How Does Index Options Settlement Work?

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by Gavin in Blog, option settlement
January 4, 2014 4 comments

Trading index options into the settlement can be a tricky endeavour especially for those who have never done it before and have failed to understand the rules associated with settlement.

According to the Chicago Mercantile Exchange index options are cash settled and exercise will result in the change of funds on the business day following expiration.

“The exercise-settlement value, is calculated using the opening sales price in the primary market of each component security on the last business day before the expiration date. The exercise-settlement amount is equal to the difference between the exercise-settlement value and the exercise price of the option, multiplied by $100.” (source CME)

You can track the settlement price of the major indices using the following ticker symbols – SET for SPX, RLS for RUT and NDS for NDX.

Unfortunately, the settlement price determined on Friday is often different from the closing price on the index on Thursday when the market closes, which presents a risk to the investor holding the option into the settlement period.

You can see from the tables below that the index settlement value per the CBOE is different from the closing price on the Thursday before expiration.

how does index option settlement work

index options settlement

option settlement

You can see that if you were short the 3060 July calls in NDX, you might have been forgiven for thinking these options were fine and about to expire worthless.

However, as you can see, the index settlement value was 3077.82, so if you have been in for a very nasty surprise if you were not aware of how and when the settlement value is calculated.

The calculation for the index is based on the opening price.  On the Friday morning, the opening price of each individual component of the index is determined.

Most stocks open at the bell but there will always be lagers based on a number of reasons.

For example if specific news on a security is pending the stock prices opening will be delayed.

The calculation for the settlement price is based on the opening price of each individual component in the index.

This is not the actual opening price of the index which could make it difficult to hedge. Since some stocks will open at different times, the theoretical opening price can only be calculated once all the stock records an opening.

There can be situations where the opening theoretical index price will be higher or lower than the actual index price.

Many times the settlement price, which is created from the theoretical opening price, will be different from the closing price on the prior day (even with fluctuations that occur in the futures market).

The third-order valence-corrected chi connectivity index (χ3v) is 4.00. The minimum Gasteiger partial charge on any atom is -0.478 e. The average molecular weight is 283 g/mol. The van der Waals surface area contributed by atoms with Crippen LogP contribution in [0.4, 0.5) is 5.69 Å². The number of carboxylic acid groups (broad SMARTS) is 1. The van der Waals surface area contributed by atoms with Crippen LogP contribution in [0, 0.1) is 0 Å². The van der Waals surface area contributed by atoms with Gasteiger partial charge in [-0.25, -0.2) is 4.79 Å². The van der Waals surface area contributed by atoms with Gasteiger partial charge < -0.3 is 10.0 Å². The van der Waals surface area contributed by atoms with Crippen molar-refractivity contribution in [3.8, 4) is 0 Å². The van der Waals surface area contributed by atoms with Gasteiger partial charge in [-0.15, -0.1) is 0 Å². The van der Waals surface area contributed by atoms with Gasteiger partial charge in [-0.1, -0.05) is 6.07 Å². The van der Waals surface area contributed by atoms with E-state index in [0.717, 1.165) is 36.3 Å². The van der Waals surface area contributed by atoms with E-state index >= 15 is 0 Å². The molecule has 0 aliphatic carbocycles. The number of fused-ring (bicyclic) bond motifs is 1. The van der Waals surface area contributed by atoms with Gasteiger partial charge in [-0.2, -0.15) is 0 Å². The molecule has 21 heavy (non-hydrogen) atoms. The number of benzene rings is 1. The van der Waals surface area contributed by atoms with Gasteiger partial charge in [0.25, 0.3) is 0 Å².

The difference can make it very difficult to hedge your exposure.

An in the money option could turn into an out of the money option or vice versa.  Understanding these issues will allow an investor to avoid falling victim to a settlement price calculation that goes against them.

Settlement price for SPX is usually announced near 1PM Eastern Time, but it can be delayed.  The settlement prices of other indexes usually are not published until after the market closes for the day.

  1. pm says:

    So is it better to close position prior to settlement to prevent this uncertainty? I understand the article, but what is your advice for people facing this situation. Take the chance or just close position? Thanks.

    1. Hi pm,

      It depends on a few factors, namely risk tolerance, how close to your strikes the position is and your positions size.

      Personally I don’t like taking close to the money options in to settlement.

      When short options, I like to have them closed out around a week from expiry unless they are are a good distance out of the money.

  2. Y says:

    Why to use AM options when we can use PM options (weekly/Qtrly/Monthly)?
    Wouldn’t it be wise to use weekly options even if they are 1 month out or 2 month out to avoid overnight risk?

    Besides, if we do trade AM options then we cannot close it on the morning of that last day of expiration as the SET value is not calculated until 30-45mins after the open by which time we might incur significant loss, Isn’t it?

    Your thoughts please!

    1. Gavin says:

      Yes you can do that. Typically I am out of all positions before the last week. Too much risk in that last week.

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